My cat has asthma. My veterinarian has suggested I switch from oral to inhalant medications. Why does my cat need an inhaler?
Asthma is a chronic disease that causes narrowing and swelling of the airways in the lungs. Most cats with asthma will experience coughing, difficulty breathing, open-mouth panting, and other respiratory distress. In severe cases, death may occur in severe cases that remain untreated.
For cats that have frequent and persistent symptoms, traditional treatment involves administering corticosteroids (steroids) or other drugs (bronchodilators) that open and reduce swelling in constricted airways. For cats that have only occasional symptoms, a metered dose inhaler (puffer) may be used whenever an asthma event occurs. Depending on the severity of the disease, an inhaler can be a lifesaver for cats suffering from asthma.
Inhaled steroids are associated with fewer side effects than oral steroids
Why is an inhaler better for my cat than oral medications?
Cats that experience daily asthma symptoms will require higher doses of medication. Because long-term steroid use can have undesirable side effects (such as increased chance of certain infections, poor wound healing and weight gain to name a few) and inhaled steroids are associated with fewer side effects than oral steroids, administering steroids by inhaler is preferred.
Is there a specific type of inhaler for cats, and how do I use it?
Several types of inhalers work well in cats. There are inhalers that are specially designed for cats (e.g., AeroKat). It uses a standard asthma puffer attached to a soft facemask and aerosol chamber (where the medication is stored). Asthma medications, including a steroid such as fluticasone propionate (e.g., Flovent) and a bronchodilator such as albuterol (e.g., Proventil or Ventolin), can be easily given using an inhaler. Most cats readily accept the inhaler with little associated anxiety or nervousness, and administration of the medication takes only a few seconds. Your veterinarian will demonstrate safe and correct use of the inhaler.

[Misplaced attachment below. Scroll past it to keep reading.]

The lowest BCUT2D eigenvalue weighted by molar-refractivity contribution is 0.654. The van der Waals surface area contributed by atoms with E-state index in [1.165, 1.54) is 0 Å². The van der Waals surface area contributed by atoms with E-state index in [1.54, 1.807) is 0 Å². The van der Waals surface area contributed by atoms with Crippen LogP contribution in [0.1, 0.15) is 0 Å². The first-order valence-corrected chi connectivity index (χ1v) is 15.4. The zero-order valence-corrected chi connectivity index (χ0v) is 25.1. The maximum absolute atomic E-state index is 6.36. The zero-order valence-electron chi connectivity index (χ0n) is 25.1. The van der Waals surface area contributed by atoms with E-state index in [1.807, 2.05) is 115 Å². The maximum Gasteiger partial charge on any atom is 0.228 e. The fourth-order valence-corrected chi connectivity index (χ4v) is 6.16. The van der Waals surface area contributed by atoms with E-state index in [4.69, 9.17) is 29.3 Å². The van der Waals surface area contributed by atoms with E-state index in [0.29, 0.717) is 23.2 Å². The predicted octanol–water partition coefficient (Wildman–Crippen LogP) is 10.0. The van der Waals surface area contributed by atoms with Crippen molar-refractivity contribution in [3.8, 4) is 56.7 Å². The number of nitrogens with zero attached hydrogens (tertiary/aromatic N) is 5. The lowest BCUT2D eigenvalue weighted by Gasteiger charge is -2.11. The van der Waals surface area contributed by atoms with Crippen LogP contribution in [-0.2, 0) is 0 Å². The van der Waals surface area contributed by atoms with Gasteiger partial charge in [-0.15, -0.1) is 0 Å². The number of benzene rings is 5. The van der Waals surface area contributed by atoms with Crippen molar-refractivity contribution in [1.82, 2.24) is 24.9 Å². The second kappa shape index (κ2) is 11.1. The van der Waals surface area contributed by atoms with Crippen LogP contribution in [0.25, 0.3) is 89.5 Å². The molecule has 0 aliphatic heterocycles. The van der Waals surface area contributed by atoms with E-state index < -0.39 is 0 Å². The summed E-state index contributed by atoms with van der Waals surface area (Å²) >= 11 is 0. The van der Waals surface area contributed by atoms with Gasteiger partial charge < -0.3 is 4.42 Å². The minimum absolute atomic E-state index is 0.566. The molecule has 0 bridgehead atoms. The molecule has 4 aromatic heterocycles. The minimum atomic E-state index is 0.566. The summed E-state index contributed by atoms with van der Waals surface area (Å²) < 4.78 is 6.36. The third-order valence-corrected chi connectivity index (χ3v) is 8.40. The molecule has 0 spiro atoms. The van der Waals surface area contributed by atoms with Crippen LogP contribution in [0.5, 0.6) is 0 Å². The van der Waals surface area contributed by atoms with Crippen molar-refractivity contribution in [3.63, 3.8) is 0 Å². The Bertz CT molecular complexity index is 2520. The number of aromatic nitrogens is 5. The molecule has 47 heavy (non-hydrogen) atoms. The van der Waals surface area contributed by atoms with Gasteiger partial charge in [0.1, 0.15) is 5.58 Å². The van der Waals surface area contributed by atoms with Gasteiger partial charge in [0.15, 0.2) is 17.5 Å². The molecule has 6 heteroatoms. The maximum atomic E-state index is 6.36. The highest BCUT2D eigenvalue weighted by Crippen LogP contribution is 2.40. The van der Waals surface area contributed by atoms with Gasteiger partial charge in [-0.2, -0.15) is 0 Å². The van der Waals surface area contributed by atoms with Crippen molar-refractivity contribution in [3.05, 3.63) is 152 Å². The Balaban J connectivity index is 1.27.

Sample Asthma Inhaler Instructions in Cats
1. Asthma puffers come in many sizes and medication concentrations. Verify that the inhaler you are using matches your veterinarian's current prescription.
2. Remove the safety cap from the asthma medication puffer.
3. Insert the asthma puffer into the inhaler chamber where instructed in the manual, and shake for 5 to 10 seconds
4. Place your cat in a safe and secure area on a towel or other soft surface.
5. Gently place the inhaler mask around your cat's nose and mouth. Ensure that you have a good seal around your cat's face.
6. The AeroKat inhaler has a special indicator that alerts you when you have an adequate seal and when your cat is breathing in. This special inspiratory indicator will flutter when your cat is inhaling.
7. When your cat inhales, activate the puffer.
8. Continue to hold the inhaler mask in place for an additional five to six breaths.
9. Follow your veterinarian's recommendations regarding frequency of administration.
10. Reward your cat with praise and a special meal if your veterinarian approves.
11. Be sure you know when to replace your cat's inhaler. It can be difficult to determine when many inhalers are out of the active ingredient. With experience, it is easy to tell by weight when an inhaler is out of ingredient, but you can always give it a shake and test it before administering.